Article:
* MemSQL (http://highscalability.com/blog/2016/9/7/code-generation-the...)
* Tableau/TUM HyPer (https://blog.acolyer.org/2016/05/23/efficiently-compiling-ef...)
* CMU Peloton (http://db.cs.cmu.edu/papers/2017/p1-menon.pdf)
* Vitesse (https://www.youtube.com/watch?v=PEmVuYjhQFo)
I think Greenplum was talking about doing this too, but that was about a year ago (http://engineering.pivotal.io/post/orca-profiling/)
Most systems just compile the predicates (Impala, SparkSQL).
A lot of companies are talking about adding this now. The performance gains are significant.
Compiling everything is questionable. There's not much point re-compiling runtime code or code outside of the hot path, it's expensive and doesn't bring any benefit.
E.g. things that aren't beneficial to compile per query include:
* Loops over a column of the same datatype, with no query specific branches (e.g. decoding a column of integers)
* Other static code, e.g. some hash table operations
* Outer loops that don't execute frequently
* Rarely executed code, e.g. error handling.
There are two general designs that let you compile only the necessary things. 1) the runtime calls into compiled code for hot loops vs 2) the compiled code drives the query and calls into the runtime. A lot of the systems you mentioned do the second, but Impala does the first, which seems to be the source of some misunderstanding. Also there were some cases where hot loops in earlier versions of Impala weren't compiled, but that's changed - generally we try to ensure that all hot loops are compiled.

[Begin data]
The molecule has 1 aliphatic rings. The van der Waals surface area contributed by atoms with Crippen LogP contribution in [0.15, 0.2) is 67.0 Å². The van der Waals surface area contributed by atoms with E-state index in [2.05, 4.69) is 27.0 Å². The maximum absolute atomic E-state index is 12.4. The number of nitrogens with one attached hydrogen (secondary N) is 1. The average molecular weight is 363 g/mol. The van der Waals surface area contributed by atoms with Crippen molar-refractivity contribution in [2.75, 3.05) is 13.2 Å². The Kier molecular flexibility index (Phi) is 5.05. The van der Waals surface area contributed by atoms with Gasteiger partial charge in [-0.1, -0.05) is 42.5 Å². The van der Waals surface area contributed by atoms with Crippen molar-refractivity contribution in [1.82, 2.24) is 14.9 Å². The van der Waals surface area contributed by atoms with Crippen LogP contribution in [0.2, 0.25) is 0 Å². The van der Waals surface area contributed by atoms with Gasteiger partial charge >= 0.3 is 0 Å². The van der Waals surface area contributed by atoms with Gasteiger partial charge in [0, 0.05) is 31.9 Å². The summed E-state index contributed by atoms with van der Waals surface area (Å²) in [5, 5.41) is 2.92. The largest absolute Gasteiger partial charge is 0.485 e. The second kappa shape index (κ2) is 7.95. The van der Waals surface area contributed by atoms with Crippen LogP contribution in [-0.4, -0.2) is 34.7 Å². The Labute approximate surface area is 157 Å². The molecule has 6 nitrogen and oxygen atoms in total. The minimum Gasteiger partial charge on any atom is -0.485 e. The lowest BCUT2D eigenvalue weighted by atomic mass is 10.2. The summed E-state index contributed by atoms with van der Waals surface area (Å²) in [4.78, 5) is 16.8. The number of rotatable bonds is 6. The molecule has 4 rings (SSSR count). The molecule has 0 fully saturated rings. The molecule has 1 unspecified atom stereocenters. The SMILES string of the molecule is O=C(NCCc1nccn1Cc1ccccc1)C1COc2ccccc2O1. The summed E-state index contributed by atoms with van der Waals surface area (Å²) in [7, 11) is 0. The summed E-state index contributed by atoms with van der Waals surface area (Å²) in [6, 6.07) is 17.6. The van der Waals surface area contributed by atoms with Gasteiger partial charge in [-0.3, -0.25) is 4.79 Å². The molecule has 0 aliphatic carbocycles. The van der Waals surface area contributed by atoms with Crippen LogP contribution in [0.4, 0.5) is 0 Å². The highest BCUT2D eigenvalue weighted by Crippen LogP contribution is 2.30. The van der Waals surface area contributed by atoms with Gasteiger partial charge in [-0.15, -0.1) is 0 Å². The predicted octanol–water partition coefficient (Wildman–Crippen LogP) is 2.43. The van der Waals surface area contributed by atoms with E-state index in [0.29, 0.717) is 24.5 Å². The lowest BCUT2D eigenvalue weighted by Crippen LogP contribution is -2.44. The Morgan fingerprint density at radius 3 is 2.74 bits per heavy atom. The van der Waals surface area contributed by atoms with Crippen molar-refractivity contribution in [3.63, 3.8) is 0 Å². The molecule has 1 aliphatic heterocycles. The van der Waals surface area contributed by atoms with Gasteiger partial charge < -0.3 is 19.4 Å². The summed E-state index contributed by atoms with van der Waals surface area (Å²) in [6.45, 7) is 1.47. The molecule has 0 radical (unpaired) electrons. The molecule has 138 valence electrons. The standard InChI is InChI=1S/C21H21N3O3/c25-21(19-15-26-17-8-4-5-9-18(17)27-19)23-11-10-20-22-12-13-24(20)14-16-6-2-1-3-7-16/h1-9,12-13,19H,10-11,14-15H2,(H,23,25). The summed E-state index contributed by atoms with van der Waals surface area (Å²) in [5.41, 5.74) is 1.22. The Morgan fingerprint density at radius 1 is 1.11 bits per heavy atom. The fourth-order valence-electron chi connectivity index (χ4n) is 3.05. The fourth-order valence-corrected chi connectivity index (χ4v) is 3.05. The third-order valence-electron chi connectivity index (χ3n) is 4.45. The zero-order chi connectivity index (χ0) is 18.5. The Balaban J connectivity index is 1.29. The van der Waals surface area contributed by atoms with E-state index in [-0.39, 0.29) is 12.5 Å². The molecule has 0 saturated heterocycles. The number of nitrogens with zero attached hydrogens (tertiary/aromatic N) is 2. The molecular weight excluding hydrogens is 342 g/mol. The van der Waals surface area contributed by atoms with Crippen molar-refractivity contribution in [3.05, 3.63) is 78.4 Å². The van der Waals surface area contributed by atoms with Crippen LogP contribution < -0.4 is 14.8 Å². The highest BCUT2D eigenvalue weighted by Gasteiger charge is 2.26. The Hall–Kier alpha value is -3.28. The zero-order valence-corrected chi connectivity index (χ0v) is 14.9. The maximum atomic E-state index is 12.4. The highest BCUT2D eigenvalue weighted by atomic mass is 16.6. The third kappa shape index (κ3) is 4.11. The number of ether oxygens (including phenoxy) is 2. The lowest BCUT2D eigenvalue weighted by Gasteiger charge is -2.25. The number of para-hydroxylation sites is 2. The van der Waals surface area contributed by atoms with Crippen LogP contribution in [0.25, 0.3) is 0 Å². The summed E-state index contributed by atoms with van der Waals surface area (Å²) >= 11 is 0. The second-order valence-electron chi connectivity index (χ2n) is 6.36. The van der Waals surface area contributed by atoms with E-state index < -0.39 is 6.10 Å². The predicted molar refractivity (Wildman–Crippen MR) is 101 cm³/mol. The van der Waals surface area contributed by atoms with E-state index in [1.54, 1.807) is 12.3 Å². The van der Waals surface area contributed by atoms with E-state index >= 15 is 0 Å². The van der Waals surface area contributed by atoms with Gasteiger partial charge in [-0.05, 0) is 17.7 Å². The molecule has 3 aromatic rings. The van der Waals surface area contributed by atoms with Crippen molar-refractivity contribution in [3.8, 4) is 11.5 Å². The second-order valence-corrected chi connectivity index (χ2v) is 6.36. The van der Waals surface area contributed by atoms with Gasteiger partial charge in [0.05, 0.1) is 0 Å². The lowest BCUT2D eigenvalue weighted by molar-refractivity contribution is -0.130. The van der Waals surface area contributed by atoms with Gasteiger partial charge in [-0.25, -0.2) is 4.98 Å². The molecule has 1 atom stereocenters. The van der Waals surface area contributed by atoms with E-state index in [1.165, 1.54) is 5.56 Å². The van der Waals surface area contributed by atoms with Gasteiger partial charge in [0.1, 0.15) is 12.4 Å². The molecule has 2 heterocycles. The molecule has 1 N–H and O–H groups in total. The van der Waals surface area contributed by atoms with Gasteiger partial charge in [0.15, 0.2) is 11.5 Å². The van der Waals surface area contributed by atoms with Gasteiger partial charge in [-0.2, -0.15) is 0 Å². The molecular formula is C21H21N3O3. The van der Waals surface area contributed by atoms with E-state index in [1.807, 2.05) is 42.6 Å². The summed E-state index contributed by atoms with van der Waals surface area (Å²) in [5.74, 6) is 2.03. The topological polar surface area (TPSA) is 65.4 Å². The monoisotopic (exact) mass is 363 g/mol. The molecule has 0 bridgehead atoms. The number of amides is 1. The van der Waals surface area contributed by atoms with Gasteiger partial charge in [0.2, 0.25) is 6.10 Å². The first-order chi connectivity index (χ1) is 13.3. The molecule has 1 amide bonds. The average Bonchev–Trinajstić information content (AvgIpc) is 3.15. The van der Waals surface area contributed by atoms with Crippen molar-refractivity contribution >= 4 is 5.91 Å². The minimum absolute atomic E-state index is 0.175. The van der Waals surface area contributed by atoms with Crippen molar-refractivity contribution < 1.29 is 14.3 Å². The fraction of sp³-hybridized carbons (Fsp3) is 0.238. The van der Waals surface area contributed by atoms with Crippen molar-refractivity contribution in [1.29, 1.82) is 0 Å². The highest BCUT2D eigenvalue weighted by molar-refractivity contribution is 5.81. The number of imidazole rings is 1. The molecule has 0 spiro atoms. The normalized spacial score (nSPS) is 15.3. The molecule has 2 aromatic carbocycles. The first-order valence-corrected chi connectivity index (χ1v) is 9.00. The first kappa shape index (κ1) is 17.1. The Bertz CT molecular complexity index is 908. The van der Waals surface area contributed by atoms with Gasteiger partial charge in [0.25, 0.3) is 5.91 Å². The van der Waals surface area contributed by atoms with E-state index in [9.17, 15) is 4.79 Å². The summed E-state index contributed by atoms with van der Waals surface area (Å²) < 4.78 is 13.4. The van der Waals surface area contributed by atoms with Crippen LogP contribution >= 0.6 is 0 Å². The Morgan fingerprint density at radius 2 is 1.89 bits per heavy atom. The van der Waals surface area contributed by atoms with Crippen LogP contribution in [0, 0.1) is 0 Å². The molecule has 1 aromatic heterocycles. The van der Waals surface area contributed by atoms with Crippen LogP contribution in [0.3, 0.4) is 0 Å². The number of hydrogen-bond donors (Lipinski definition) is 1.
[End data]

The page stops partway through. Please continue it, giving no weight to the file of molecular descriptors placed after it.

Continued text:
I think generally the optimal design wouldn't be complete query compilation, but rather something more like a traditional JIT that selectively compiles parts of the query.
Source: work on Impala's query compilation
Edit: down votes... hah
* HyperDex (http://hyperdex.org/)
* HyperGraphDB (http://www.hypergraphdb.org/)
* HyperSQL (http://hsqldb.org/)
* Hypertable (http://hypertable.org/)
"The commercial license for HyPer, a spin-off of TUM, has been acquired by Tableau Software"
Edit: and probably it is not only about SSDs, but also about cheap DRAM as today in most deployments I know about most queries only touch indices and tuples that are in RAM (and in fact often the whole pg_base is smaller on disk than RAM of the server).
The pg community often said so as well, particularly because it was not commonly used in a major analytical capacity...
I think it's good enough to do so on a per query basis in the first version, but after that it will probably need to become more sophisticated.
* You really need to add a C++ compiler to your configure.ac. I see some tricks coming up with clang++ compiling the llvm gluework to bitcode and shipping this, but I fear it will be too big. And then you need clang.
* ORC (lazy compilation is back) can finally do again what the legacy jit could do: native jit on demand with a stub, into modules and adding functions to modules on the fly.